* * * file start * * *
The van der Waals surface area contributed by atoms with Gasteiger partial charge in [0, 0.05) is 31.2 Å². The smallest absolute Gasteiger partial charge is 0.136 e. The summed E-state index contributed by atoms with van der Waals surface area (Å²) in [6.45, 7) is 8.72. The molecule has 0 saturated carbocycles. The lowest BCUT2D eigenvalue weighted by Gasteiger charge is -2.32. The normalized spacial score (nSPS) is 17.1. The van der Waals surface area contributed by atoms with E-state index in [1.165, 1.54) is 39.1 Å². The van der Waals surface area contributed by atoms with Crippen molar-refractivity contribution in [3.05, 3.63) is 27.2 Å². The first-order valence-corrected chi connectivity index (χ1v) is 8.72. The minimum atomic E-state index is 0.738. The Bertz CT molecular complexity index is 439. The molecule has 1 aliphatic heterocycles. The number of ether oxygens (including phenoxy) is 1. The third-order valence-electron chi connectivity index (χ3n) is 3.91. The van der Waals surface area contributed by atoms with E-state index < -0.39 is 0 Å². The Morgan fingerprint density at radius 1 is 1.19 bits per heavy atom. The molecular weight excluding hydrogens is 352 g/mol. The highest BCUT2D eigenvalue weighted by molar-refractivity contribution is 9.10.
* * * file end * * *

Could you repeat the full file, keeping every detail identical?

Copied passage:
The van der Waals surface area contributed by atoms with Gasteiger partial charge in [0, 0.05) is 31.2 Å². The smallest absolute Gasteiger partial charge is 0.136 e. The summed E-state index contributed by atoms with van der Waals surface area (Å²) in [6.45, 7) is 8.72. The molecule has 0 saturated carbocycles. The lowest BCUT2D eigenvalue weighted by Gasteiger charge is -2.32. The normalized spacial score (nSPS) is 17.1. The van der Waals surface area contributed by atoms with E-state index in [1.165, 1.54) is 39.1 Å². The van der Waals surface area contributed by atoms with Crippen molar-refractivity contribution in [3.05, 3.63) is 27.2 Å². The first-order valence-corrected chi connectivity index (χ1v) is 8.72. The minimum atomic E-state index is 0.738. The Bertz CT molecular complexity index is 439. The molecule has 1 aliphatic heterocycles. The number of ether oxygens (including phenoxy) is 1. The third-order valence-electron chi connectivity index (χ3n) is 3.91. The van der Waals surface area contributed by atoms with E-state index < -0.39 is 0 Å². The Morgan fingerprint density at radius 1 is 1.19 bits per heavy atom. The molecular weight excluding hydrogens is 352 g/mol. The highest BCUT2D eigenvalue weighted by molar-refractivity contribution is 9.10.